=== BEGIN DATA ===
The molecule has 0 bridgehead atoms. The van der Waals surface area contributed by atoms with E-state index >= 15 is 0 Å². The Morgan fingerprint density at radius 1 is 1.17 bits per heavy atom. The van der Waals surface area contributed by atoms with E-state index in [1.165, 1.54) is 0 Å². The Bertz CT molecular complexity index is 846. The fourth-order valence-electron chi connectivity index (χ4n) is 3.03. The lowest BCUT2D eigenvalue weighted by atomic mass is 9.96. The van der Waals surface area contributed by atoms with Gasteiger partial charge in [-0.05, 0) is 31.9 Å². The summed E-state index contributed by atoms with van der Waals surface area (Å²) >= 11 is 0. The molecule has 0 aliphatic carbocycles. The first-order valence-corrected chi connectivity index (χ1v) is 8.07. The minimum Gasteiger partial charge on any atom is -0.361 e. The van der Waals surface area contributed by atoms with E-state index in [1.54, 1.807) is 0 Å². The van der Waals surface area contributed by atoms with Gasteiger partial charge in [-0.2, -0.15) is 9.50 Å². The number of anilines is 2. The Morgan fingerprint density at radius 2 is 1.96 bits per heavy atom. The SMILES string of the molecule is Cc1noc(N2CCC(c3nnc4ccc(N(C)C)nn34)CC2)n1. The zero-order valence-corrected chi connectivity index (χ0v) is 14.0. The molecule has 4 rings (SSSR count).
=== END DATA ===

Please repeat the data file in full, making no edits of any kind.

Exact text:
The molecule has 0 bridgehead atoms. The van der Waals surface area contributed by atoms with E-state index >= 15 is 0 Å². The Morgan fingerprint density at radius 1 is 1.17 bits per heavy atom. The van der Waals surface area contributed by atoms with E-state index in [1.165, 1.54) is 0 Å². The Bertz CT molecular complexity index is 846. The fourth-order valence-electron chi connectivity index (χ4n) is 3.03. The lowest BCUT2D eigenvalue weighted by atomic mass is 9.96. The van der Waals surface area contributed by atoms with Gasteiger partial charge in [-0.05, 0) is 31.9 Å². The summed E-state index contributed by atoms with van der Waals surface area (Å²) >= 11 is 0. The molecule has 0 aliphatic carbocycles. The first-order valence-corrected chi connectivity index (χ1v) is 8.07. The minimum Gasteiger partial charge on any atom is -0.361 e. The van der Waals surface area contributed by atoms with E-state index in [1.54, 1.807) is 0 Å². The van der Waals surface area contributed by atoms with Gasteiger partial charge in [-0.2, -0.15) is 9.50 Å². The number of anilines is 2. The Morgan fingerprint density at radius 2 is 1.96 bits per heavy atom. The SMILES string of the molecule is Cc1noc(N2CCC(c3nnc4ccc(N(C)C)nn34)CC2)n1. The zero-order valence-corrected chi connectivity index (χ0v) is 14.0. The molecule has 4 rings (SSSR count).